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River-Friendly Cities

An Outline of Historical Changes in Relations between Cities and Rivers and Contemporary Water-Responsible Urbanization Strategies

Anna Januchta-Szostak

The history of urbanization was inseparably connected with the exploitation of the environment and the subjugation of rivers. Today we experience the effects of this expansion in the form of escalating water problems. The book outlines the processes of transformation of anthropogenic, natural and waterborne structures in urban environment, which were presented in three historical phases: the period of Respect, Conquest and Return. River-friendly cities require integrated water management in entire catchments from the source to the recipient. The key to the success of the Return strategy is the recovery of space for greenery and water, responsible spatial planning, circular economy and rainwater management as well as continuous raising of awareness of the whole society.

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4 Responsible cities – vital rivers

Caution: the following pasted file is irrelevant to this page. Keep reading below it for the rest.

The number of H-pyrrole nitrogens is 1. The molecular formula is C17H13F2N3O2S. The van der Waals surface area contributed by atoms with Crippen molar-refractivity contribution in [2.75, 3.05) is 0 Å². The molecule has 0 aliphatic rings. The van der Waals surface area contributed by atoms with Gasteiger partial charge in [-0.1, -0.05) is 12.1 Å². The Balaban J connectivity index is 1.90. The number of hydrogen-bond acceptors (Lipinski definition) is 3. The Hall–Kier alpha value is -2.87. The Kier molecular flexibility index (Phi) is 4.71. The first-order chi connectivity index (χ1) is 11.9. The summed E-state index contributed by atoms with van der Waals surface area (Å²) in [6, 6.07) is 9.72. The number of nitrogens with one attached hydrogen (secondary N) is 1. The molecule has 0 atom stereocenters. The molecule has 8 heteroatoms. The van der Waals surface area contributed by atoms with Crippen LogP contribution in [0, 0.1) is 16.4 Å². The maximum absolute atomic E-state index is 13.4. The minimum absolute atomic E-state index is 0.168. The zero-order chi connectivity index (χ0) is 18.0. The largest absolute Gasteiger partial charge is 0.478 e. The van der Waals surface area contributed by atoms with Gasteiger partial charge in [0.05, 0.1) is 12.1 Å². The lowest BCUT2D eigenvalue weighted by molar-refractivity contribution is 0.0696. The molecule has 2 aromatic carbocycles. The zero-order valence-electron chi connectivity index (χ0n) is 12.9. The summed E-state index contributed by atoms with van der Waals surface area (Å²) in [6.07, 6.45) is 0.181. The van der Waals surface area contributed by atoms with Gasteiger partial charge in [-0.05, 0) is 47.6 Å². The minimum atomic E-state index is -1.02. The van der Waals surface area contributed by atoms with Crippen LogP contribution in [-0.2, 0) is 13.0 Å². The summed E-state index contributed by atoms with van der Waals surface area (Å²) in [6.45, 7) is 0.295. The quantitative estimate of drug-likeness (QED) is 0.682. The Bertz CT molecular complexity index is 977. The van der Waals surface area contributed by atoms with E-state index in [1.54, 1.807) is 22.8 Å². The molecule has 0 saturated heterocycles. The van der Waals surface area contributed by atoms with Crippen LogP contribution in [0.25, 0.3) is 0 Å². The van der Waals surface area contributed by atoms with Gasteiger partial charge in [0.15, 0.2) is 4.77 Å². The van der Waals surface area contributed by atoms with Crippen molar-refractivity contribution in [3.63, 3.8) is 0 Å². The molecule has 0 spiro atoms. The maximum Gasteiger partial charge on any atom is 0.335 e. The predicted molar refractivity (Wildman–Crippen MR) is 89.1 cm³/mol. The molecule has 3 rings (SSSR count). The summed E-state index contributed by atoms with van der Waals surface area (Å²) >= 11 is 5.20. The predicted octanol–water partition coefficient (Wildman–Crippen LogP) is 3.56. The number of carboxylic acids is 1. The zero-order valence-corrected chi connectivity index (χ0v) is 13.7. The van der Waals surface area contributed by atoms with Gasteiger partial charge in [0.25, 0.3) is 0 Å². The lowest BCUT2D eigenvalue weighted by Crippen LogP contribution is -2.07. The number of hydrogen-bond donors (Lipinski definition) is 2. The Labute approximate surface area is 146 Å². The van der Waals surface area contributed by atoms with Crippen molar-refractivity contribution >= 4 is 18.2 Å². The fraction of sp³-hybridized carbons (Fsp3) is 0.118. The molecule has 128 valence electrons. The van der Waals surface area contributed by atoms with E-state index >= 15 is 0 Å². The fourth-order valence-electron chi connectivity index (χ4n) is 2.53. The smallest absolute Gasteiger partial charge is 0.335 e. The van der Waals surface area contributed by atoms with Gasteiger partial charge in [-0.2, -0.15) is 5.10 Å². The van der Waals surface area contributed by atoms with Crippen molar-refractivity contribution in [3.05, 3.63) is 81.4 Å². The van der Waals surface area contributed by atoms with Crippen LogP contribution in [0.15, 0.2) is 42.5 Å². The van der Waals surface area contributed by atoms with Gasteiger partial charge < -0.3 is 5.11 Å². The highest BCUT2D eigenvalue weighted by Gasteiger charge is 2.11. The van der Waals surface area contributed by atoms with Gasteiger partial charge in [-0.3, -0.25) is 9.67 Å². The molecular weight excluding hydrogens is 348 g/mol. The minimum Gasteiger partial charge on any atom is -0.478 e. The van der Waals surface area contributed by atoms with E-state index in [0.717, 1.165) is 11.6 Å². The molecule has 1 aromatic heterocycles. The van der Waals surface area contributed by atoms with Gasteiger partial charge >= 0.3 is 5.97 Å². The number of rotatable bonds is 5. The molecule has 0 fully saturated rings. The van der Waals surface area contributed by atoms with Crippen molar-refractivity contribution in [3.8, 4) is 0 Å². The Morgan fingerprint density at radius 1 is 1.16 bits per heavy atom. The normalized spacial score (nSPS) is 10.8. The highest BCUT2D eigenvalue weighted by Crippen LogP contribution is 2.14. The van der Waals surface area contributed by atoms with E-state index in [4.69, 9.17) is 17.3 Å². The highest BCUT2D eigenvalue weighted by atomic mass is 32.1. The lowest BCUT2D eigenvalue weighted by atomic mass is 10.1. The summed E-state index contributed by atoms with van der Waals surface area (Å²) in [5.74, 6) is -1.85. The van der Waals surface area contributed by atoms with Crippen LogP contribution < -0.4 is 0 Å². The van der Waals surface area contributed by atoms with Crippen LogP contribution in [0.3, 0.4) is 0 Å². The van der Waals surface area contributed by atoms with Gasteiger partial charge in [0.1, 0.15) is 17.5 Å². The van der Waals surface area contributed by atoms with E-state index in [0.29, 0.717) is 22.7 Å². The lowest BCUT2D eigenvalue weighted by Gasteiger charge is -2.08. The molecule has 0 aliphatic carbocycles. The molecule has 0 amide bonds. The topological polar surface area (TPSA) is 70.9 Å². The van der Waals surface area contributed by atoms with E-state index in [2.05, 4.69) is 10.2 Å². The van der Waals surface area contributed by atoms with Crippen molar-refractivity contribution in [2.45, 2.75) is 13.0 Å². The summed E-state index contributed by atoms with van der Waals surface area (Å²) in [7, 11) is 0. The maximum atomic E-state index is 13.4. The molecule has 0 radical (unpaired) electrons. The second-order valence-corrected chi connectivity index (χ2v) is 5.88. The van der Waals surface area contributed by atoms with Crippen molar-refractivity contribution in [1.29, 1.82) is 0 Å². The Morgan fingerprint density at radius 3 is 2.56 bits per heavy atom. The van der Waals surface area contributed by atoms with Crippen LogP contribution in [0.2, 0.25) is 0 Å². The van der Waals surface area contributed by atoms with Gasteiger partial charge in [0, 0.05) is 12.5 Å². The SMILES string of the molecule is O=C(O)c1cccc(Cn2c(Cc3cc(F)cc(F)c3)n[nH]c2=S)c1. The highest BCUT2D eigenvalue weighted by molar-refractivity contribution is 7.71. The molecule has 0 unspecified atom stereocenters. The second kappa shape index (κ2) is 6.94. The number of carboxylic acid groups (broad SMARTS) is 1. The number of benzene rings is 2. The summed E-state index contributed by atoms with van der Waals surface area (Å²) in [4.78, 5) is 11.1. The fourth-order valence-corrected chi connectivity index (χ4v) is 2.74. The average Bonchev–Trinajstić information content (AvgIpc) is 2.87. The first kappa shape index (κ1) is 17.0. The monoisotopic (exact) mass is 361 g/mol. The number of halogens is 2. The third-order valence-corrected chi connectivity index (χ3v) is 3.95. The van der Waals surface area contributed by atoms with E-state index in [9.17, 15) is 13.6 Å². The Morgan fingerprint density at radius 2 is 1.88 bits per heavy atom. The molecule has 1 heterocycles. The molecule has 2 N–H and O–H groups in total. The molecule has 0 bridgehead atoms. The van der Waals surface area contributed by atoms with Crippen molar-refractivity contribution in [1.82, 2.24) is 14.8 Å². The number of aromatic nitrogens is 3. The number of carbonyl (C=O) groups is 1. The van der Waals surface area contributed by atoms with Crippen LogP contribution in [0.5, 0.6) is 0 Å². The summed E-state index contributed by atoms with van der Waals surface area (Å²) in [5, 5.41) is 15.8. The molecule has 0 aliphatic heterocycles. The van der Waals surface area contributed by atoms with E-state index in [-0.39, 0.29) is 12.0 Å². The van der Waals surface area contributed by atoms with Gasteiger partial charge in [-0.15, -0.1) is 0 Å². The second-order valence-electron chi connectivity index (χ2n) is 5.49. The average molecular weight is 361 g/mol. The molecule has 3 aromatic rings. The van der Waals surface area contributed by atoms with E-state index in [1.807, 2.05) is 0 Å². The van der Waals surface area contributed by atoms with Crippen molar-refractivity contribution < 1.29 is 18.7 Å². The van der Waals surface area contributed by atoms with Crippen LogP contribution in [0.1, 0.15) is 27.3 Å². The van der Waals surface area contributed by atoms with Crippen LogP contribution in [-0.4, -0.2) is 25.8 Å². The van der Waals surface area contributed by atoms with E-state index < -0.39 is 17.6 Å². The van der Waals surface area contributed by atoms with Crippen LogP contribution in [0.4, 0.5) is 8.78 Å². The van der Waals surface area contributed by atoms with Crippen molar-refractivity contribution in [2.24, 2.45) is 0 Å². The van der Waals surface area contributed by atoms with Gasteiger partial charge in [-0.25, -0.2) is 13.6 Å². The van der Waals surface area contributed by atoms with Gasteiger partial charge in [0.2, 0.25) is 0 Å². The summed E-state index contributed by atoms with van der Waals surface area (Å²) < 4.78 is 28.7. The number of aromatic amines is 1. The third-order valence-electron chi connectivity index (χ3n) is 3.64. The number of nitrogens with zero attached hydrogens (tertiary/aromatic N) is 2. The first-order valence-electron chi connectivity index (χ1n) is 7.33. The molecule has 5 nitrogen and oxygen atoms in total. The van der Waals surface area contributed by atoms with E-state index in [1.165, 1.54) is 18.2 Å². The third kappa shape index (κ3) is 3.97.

Extract

The consequences of our actions appear sooner

than we manage to escape.

[Jacques Deval]

The analysis of the stages of conquest and return to rivers in the history of urban development reveals that fundamental changes took place only under the influence of very strong pressure factors or economic, spatial or social barriers251 e.g. economic collapse, water or space deficit, epidemiological threats, high flood risk level or social unrest. Water problems increase with time. Solutions to current inconveniences (e.g. sewerage of polluted rivers or sealing of city surfaces) caused much more serious problems for the next generations. Urbanisation of an increasing number of areas caused changes in water cycle conditions in catchment areas and hydrological regime of urban watercourses. Water problems flow downstream, so many cities, especially located in upper river course, did not experience the consequences of basins and valleys transformations.

The cities located by river estuaries, like London and Rotterdam, were most prone to the consequences of floods and pollution therefore I chose them to illustrate the problems as well as the stages and methods of creating integrated water management. The restoration of water purity and biological vitality of the Rhine, the Meuse or the Thames has not been fully accomplished but the scale of water problems has forced changes in water and space management in regions and particular cities. In both cities the post-industrial riparian terrains had to be transformed and both of them have had to face the consequences...

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